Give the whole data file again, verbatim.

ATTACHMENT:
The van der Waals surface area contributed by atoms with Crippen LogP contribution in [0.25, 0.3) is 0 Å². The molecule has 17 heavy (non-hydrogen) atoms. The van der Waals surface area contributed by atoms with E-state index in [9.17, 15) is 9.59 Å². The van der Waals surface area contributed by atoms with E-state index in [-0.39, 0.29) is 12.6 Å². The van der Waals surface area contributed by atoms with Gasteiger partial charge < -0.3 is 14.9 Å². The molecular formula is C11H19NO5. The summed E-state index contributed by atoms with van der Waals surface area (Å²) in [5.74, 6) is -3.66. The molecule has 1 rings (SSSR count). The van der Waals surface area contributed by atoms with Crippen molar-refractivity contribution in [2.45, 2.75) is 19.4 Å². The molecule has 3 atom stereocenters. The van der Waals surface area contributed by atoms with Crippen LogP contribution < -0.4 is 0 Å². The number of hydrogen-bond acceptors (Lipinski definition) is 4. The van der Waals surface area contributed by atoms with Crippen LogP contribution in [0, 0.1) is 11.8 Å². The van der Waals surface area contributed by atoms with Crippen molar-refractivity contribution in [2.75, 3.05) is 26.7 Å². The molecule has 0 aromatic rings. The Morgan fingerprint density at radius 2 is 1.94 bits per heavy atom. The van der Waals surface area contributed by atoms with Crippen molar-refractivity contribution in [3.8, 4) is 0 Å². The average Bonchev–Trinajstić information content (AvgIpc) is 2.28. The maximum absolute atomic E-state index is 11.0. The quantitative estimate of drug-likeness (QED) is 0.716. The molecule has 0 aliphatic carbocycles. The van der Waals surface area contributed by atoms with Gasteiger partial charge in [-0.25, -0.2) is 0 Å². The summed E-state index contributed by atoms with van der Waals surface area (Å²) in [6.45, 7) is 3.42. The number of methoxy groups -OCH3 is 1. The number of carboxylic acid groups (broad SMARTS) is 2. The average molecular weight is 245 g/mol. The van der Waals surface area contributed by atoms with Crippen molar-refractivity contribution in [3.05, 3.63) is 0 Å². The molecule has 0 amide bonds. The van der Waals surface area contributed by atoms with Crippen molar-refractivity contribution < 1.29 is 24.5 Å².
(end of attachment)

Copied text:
The van der Waals surface area contributed by atoms with Crippen LogP contribution in [0.25, 0.3) is 0 Å². The molecule has 17 heavy (non-hydrogen) atoms. The van der Waals surface area contributed by atoms with E-state index in [9.17, 15) is 9.59 Å². The van der Waals surface area contributed by atoms with E-state index in [-0.39, 0.29) is 12.6 Å². The van der Waals surface area contributed by atoms with Gasteiger partial charge < -0.3 is 14.9 Å². The molecular formula is C11H19NO5. The summed E-state index contributed by atoms with van der Waals surface area (Å²) in [5.74, 6) is -3.66. The molecule has 1 rings (SSSR count). The van der Waals surface area contributed by atoms with Crippen molar-refractivity contribution in [2.45, 2.75) is 19.4 Å². The molecule has 3 atom stereocenters. The van der Waals surface area contributed by atoms with Crippen LogP contribution < -0.4 is 0 Å². The number of hydrogen-bond acceptors (Lipinski definition) is 4. The van der Waals surface area contributed by atoms with Crippen LogP contribution in [0, 0.1) is 11.8 Å². The van der Waals surface area contributed by atoms with Crippen molar-refractivity contribution in [2.75, 3.05) is 26.7 Å². The molecule has 0 aromatic rings. The Morgan fingerprint density at radius 2 is 1.94 bits per heavy atom. The van der Waals surface area contributed by atoms with Crippen molar-refractivity contribution in [3.8, 4) is 0 Å². The average Bonchev–Trinajstić information content (AvgIpc) is 2.28. The maximum absolute atomic E-state index is 11.0. The quantitative estimate of drug-likeness (QED) is 0.716. The molecule has 0 aliphatic carbocycles. The van der Waals surface area contributed by atoms with Gasteiger partial charge in [-0.25, -0.2) is 0 Å². The summed E-state index contributed by atoms with van der Waals surface area (Å²) in [6.45, 7) is 3.42. The number of methoxy groups -OCH3 is 1. The number of carboxylic acid groups (broad SMARTS) is 2. The average molecular weight is 245 g/mol. The van der Waals surface area contributed by atoms with Crippen molar-refractivity contribution in [3.05, 3.63) is 0 Å². The molecule has 0 amide bonds. The van der Waals surface area contributed by atoms with Crippen molar-refractivity contribution < 1.29 is 24.5 Å².